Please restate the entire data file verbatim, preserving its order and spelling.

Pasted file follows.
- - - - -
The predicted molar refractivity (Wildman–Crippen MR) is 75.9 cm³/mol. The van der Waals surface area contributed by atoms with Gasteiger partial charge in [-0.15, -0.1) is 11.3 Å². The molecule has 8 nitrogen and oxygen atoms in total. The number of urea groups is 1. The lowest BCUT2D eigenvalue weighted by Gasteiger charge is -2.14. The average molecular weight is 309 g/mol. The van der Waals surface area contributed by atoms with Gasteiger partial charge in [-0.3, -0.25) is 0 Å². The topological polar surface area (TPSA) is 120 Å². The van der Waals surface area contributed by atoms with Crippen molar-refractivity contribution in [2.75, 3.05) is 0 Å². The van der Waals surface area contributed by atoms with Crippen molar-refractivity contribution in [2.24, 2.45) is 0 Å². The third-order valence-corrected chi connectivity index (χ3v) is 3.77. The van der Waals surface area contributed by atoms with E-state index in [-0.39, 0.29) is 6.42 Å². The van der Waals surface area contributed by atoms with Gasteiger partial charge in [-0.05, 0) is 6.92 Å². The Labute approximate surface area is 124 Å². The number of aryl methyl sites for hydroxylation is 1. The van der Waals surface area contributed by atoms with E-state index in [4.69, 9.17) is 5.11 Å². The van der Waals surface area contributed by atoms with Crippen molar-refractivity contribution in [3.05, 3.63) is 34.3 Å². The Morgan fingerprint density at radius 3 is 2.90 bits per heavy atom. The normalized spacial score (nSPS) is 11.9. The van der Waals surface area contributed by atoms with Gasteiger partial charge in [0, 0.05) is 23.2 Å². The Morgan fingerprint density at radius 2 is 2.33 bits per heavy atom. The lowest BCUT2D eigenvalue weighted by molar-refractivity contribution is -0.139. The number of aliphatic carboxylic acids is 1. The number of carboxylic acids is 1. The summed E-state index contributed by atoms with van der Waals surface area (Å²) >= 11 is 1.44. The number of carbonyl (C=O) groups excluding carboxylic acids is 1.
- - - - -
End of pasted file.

The predicted molar refractivity (Wildman–Crippen MR) is 75.9 cm³/mol. The van der Waals surface area contributed by atoms with Gasteiger partial charge in [-0.15, -0.1) is 11.3 Å². The molecule has 8 nitrogen and oxygen atoms in total. The number of urea groups is 1. The lowest BCUT2D eigenvalue weighted by Gasteiger charge is -2.14. The average molecular weight is 309 g/mol. The van der Waals surface area contributed by atoms with Gasteiger partial charge in [-0.3, -0.25) is 0 Å². The topological polar surface area (TPSA) is 120 Å². The van der Waals surface area contributed by atoms with Crippen molar-refractivity contribution in [2.75, 3.05) is 0 Å². The van der Waals surface area contributed by atoms with Crippen molar-refractivity contribution in [2.24, 2.45) is 0 Å². The third-order valence-corrected chi connectivity index (χ3v) is 3.77. The van der Waals surface area contributed by atoms with E-state index in [-0.39, 0.29) is 6.42 Å². The van der Waals surface area contributed by atoms with Gasteiger partial charge in [-0.05, 0) is 6.92 Å². The Labute approximate surface area is 124 Å². The number of aryl methyl sites for hydroxylation is 1. The van der Waals surface area contributed by atoms with E-state index in [4.69, 9.17) is 5.11 Å². The van der Waals surface area contributed by atoms with Crippen molar-refractivity contribution in [3.05, 3.63) is 34.3 Å². The Morgan fingerprint density at radius 3 is 2.90 bits per heavy atom. The normalized spacial score (nSPS) is 11.9. The van der Waals surface area contributed by atoms with Gasteiger partial charge in [0, 0.05) is 23.2 Å². The Morgan fingerprint density at radius 2 is 2.33 bits per heavy atom. The lowest BCUT2D eigenvalue weighted by molar-refractivity contribution is -0.139. The number of aliphatic carboxylic acids is 1. The number of carboxylic acids is 1. The summed E-state index contributed by atoms with van der Waals surface area (Å²) >= 11 is 1.44. The number of carbonyl (C=O) groups excluding carboxylic acids is 1.